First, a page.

Two fun, flirty rom-coms with celebrity characters have hidden depths beneath their glittering surfaces.
Alisha Rai’s Modern Love series comes to a close with First Comes Like. Jia Ahmed is a beauty expert and influencer. She’s well-versed in fashion and camera angles and promoting posts—in short, she knows how to highlight not only the best parts of her look, but also the best parts of her life, the pieces she wants to amplify and share with the world. And when she takes up an epistolary romance with a hot Bollywood soap opera star through her direct messages, Jia is on cloud nine. He’s heir to an influential family, he’s giving her the romance she didn’t know she needed and he’s oh, so dreamy. He’s also oh, so fake.
Dev Dixit doesn’t have time for romance—between moving to America, closing out his brother’s estate and taking on the care of his niece, his schedule is full. But when he realizes someone is catfishing Jia, his sense of honor kicks in and he decides to help. It's not that she’s beautiful and compelling and interesting—he’s just a great guy. Really. So, of course when they’re photographed in a sultry position, Dev has no option other than to agree to her request that they fake date for a bit, just to get the paparazzi off their backs.
Every page of First Comes Like is bursting with fun, especially for pop-culture junkies, but Rai also addresses deeper questions about fame and access and culture. Online personalities and romances versus real-life relationships; imposter syndrome; microaggressions about heritage and culture and Bollywood cinema. The large cast of characters surrounding both Jia and Dev are lovingly and individually drawn, and it’s hard not to feel swept up into both of their families. All that, and there are helpful tips for selfies courtesy of Jia!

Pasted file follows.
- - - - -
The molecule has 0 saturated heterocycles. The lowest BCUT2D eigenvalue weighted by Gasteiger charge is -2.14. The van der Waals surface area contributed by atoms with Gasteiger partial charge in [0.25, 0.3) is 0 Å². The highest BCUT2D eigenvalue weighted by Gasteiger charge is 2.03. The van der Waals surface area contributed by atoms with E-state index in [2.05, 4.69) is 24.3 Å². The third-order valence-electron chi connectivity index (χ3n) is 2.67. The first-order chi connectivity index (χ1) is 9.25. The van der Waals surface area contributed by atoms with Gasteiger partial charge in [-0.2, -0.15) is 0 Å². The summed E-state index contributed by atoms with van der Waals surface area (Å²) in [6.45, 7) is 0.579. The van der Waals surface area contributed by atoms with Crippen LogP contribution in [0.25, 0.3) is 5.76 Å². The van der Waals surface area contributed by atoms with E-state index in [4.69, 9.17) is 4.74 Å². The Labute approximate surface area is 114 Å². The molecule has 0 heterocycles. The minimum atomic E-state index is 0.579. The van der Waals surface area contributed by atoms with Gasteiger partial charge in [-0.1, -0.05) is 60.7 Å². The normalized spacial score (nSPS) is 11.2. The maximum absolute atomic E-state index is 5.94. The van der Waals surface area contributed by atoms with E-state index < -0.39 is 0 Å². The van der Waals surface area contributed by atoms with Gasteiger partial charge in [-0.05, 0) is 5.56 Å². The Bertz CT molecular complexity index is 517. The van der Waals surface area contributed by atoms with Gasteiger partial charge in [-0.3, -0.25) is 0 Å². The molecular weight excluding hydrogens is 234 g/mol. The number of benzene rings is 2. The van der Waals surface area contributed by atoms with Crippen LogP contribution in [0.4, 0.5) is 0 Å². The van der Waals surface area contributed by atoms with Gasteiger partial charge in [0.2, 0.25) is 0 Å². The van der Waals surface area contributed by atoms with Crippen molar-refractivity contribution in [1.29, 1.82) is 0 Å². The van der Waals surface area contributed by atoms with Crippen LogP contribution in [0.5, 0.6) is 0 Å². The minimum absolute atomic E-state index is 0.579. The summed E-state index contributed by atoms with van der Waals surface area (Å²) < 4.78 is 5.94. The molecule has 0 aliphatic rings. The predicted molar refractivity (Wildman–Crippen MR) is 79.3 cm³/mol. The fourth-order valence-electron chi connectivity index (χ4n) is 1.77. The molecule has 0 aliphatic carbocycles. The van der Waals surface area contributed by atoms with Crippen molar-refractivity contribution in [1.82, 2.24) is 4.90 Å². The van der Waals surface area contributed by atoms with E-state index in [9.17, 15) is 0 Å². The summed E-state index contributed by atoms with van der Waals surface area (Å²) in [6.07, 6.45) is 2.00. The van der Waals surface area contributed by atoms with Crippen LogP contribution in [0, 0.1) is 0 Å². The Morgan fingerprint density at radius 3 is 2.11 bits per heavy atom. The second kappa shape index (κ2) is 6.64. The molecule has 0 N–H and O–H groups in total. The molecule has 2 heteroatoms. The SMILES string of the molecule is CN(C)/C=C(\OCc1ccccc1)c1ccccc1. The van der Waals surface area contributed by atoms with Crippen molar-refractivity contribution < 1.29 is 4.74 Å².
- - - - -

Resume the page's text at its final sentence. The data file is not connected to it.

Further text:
Former Hollywood actress River Lane travels to the tiny town of Moose Springs, Alaska, in Sarah Morgenthaler’s Enjoy the View. Determined to keep a stake in the film industry, River has shifted to working behind the screen and plans to direct a documentary about Moose Springs. She grew up in Wyoming, so the rugged landscape isn’t as daunting as the people of Moose Springs, who don’t want publicity about their little slice of heaven. River’s got a lot riding on the success of her directorial debut, which explains her short temper and brashness. She’s bold and she’s brave, and, thanks to local hottie Easton Lockett, she’s got an in for her Moose Springs documentary. The mountaineer agrees to guides River’s team into the Rockies to climb Mount Veil, their local 14er. Perennial peacemaker Easton is a lot nicer and more receptive to outsiders than other men in Morgenthaler’s series, but he’s no less cautious and protective of Moose Springs.
Morgenthaler's romance is pure escapism and competence porn, full of adventure, beautiful mountain vistas and knowledgeable alpine climbing guides. It’s like “Northern Exposure” meets Cliffhanger; River’s reckless bravery keeps her on the edge of the mountain and readers on the edge of their seats. As a woman in Hollywood, River has walked a fine line between nice and pleasant and not making waves, because too much of the latter meant her career would be over. But now that she doesn’t have to walk that particularly unfair tightrope, she’s unsure of the right balance to strike in her life going forward. River and Easton have an adrenaline-filled journey to their happily ever after, but it’s the boldness and patience, community and independence they learn from each other that makes it the most satisfying.